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Thread: HOWTO: Automatically unlock LUKS encrypted drives with a keyfile

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  1. #1
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    HOWTO: Automatically unlock LUKS encrypted drives with a keyfile

    HOWTO: Automatically unlock LUKS encrypted drives with a keyfile

    Introduction

    Well, I have written so far two tutorials with LUKS/dm_crypt involved. First one was how to enable encryption on Feisty Fawn (wasn't included back then by default) and the other one was how to reboot/unlock through a remote connection.

    This howto was then written because of a question in the second howto. The problem there was how to unlock multiple devices in the intial ramdisk remotely. I suggested instead to use a keyfile for automatic unlocking. The keyfile should be stored in the normally encrypted root partition - so you still have to unlock that one. During boot process it will then be used to unlock all the other devices.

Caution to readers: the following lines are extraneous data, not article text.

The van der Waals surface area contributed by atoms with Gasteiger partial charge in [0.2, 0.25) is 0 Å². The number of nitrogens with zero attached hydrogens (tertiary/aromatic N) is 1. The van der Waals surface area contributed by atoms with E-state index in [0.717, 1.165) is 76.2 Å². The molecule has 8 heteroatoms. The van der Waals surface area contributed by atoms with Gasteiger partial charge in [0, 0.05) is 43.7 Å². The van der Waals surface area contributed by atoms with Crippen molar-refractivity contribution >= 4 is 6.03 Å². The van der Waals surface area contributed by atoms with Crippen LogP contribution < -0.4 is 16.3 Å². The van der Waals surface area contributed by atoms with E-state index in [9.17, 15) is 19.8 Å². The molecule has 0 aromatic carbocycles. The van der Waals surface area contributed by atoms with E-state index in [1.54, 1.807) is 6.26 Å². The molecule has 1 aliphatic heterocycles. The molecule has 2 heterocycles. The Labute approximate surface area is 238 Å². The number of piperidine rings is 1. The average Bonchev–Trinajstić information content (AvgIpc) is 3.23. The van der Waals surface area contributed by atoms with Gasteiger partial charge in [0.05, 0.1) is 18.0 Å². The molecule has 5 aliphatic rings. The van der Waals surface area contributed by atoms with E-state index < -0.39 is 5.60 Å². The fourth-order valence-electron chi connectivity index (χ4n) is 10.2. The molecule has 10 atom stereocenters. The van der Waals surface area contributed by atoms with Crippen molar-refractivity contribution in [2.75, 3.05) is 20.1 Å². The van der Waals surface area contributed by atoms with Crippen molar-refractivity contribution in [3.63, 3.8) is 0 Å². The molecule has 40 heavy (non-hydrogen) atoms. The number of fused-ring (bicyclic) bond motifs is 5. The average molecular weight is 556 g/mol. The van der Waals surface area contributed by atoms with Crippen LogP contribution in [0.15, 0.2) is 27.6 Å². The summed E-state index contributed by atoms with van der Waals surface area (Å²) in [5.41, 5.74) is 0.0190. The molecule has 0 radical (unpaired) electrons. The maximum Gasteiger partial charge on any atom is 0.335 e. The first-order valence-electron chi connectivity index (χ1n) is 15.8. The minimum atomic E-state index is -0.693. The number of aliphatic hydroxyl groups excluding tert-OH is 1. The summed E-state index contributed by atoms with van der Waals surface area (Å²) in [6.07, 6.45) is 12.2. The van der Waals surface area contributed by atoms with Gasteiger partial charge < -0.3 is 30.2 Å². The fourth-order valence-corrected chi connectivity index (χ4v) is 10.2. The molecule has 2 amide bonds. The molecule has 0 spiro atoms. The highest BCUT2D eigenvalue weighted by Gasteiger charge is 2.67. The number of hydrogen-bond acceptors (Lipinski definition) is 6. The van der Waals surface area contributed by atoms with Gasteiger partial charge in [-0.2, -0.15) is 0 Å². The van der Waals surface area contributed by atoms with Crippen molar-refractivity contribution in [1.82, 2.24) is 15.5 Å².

Of course one could also use an encrypted LVM so that all space is encrypted but only one password is required. I have not seen a usage for LVM so far and it seems, that others do not also but prefer to have individual encrypted devices. That way you could easily move an encrypted harddisk to another computer. I'm not sure if that works with LVM encrypted drives also because I have no experience with it.

    One might ask how secure is this setup? I'd say pretty safe. During this howto the keyfile will be made read-only to root. So, if someone can access the keyfile you have more serious problems anyway on your computer.

    Step 1: Create a random keyfile